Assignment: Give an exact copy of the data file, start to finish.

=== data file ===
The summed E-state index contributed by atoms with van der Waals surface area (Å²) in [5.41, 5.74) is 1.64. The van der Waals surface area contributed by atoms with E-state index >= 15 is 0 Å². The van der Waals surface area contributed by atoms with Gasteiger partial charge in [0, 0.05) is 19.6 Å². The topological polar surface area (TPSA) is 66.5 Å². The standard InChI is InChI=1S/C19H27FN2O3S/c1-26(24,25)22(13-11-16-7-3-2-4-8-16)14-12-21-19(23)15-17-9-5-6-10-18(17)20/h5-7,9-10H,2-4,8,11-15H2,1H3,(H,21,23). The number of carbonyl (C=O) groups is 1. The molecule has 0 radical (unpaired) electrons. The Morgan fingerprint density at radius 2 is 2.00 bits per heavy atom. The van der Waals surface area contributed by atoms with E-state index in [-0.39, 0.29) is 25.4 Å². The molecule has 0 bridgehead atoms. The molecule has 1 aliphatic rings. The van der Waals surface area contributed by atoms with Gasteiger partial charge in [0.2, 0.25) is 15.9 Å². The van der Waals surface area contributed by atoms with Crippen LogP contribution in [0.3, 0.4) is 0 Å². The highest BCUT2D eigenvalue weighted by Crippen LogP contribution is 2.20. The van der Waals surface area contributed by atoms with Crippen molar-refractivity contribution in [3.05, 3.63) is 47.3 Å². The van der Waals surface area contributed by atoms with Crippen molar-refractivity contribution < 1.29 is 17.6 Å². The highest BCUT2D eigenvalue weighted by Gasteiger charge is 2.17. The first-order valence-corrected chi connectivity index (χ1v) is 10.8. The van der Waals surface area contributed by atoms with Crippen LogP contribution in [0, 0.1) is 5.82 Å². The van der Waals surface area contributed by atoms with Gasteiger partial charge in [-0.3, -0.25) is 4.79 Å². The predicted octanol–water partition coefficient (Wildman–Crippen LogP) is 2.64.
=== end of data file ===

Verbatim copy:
The summed E-state index contributed by atoms with van der Waals surface area (Å²) in [5.41, 5.74) is 1.64. The van der Waals surface area contributed by atoms with E-state index >= 15 is 0 Å². The van der Waals surface area contributed by atoms with Gasteiger partial charge in [0, 0.05) is 19.6 Å². The topological polar surface area (TPSA) is 66.5 Å². The standard InChI is InChI=1S/C19H27FN2O3S/c1-26(24,25)22(13-11-16-7-3-2-4-8-16)14-12-21-19(23)15-17-9-5-6-10-18(17)20/h5-7,9-10H,2-4,8,11-15H2,1H3,(H,21,23). The number of carbonyl (C=O) groups is 1. The molecule has 0 radical (unpaired) electrons. The Morgan fingerprint density at radius 2 is 2.00 bits per heavy atom. The van der Waals surface area contributed by atoms with E-state index in [-0.39, 0.29) is 25.4 Å². The molecule has 0 bridgehead atoms. The molecule has 1 aliphatic rings. The van der Waals surface area contributed by atoms with Gasteiger partial charge in [0.2, 0.25) is 15.9 Å². The van der Waals surface area contributed by atoms with Crippen LogP contribution in [0.3, 0.4) is 0 Å². The highest BCUT2D eigenvalue weighted by Crippen LogP contribution is 2.20. The van der Waals surface area contributed by atoms with Crippen molar-refractivity contribution in [3.05, 3.63) is 47.3 Å². The van der Waals surface area contributed by atoms with Crippen molar-refractivity contribution < 1.29 is 17.6 Å². The highest BCUT2D eigenvalue weighted by Gasteiger charge is 2.17. The first-order valence-corrected chi connectivity index (χ1v) is 10.8. The van der Waals surface area contributed by atoms with Crippen LogP contribution in [0, 0.1) is 5.82 Å². The van der Waals surface area contributed by atoms with Gasteiger partial charge in [-0.3, -0.25) is 4.79 Å². The predicted octanol–water partition coefficient (Wildman–Crippen LogP) is 2.64.